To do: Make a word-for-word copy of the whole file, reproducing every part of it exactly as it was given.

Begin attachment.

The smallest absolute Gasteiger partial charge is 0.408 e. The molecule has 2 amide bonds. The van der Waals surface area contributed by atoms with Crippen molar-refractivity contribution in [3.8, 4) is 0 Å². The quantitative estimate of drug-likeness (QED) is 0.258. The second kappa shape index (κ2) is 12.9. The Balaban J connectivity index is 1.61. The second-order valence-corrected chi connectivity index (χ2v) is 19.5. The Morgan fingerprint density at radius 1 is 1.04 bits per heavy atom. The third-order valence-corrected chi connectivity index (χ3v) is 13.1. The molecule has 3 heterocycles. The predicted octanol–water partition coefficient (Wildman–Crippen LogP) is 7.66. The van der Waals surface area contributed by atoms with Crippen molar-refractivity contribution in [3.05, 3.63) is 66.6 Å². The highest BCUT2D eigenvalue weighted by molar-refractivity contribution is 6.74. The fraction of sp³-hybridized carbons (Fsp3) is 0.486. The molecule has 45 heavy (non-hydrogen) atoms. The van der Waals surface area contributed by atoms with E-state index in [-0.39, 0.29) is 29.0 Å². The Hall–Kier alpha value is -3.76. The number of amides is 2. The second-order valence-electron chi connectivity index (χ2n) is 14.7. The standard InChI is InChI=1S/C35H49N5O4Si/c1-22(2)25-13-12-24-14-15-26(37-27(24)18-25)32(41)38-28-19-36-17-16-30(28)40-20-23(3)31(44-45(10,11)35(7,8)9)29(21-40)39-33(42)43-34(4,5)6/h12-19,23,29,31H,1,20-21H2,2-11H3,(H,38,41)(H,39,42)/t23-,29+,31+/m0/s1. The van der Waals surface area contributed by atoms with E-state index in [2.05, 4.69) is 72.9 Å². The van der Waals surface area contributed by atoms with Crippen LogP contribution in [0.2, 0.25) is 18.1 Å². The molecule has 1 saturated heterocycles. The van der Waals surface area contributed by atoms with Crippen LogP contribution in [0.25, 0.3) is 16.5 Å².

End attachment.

The smallest absolute Gasteiger partial charge is 0.408 e. The molecule has 2 amide bonds. The van der Waals surface area contributed by atoms with Crippen molar-refractivity contribution in [3.8, 4) is 0 Å². The quantitative estimate of drug-likeness (QED) is 0.258. The second kappa shape index (κ2) is 12.9. The Balaban J connectivity index is 1.61. The second-order valence-corrected chi connectivity index (χ2v) is 19.5. The Morgan fingerprint density at radius 1 is 1.04 bits per heavy atom. The third-order valence-corrected chi connectivity index (χ3v) is 13.1. The molecule has 3 heterocycles. The predicted octanol–water partition coefficient (Wildman–Crippen LogP) is 7.66. The van der Waals surface area contributed by atoms with Crippen molar-refractivity contribution in [3.05, 3.63) is 66.6 Å². The highest BCUT2D eigenvalue weighted by molar-refractivity contribution is 6.74. The fraction of sp³-hybridized carbons (Fsp3) is 0.486. The molecule has 45 heavy (non-hydrogen) atoms. The van der Waals surface area contributed by atoms with E-state index in [-0.39, 0.29) is 29.0 Å². The Hall–Kier alpha value is -3.76. The number of amides is 2. The second-order valence-electron chi connectivity index (χ2n) is 14.7. The standard InChI is InChI=1S/C35H49N5O4Si/c1-22(2)25-13-12-24-14-15-26(37-27(24)18-25)32(41)38-28-19-36-17-16-30(28)40-20-23(3)31(44-45(10,11)35(7,8)9)29(21-40)39-33(42)43-34(4,5)6/h12-19,23,29,31H,1,20-21H2,2-11H3,(H,38,41)(H,39,42)/t23-,29+,31+/m0/s1. The van der Waals surface area contributed by atoms with E-state index in [2.05, 4.69) is 72.9 Å². The van der Waals surface area contributed by atoms with Crippen LogP contribution in [0.2, 0.25) is 18.1 Å². The molecule has 1 saturated heterocycles. The van der Waals surface area contributed by atoms with Crippen LogP contribution in [0.25, 0.3) is 16.5 Å².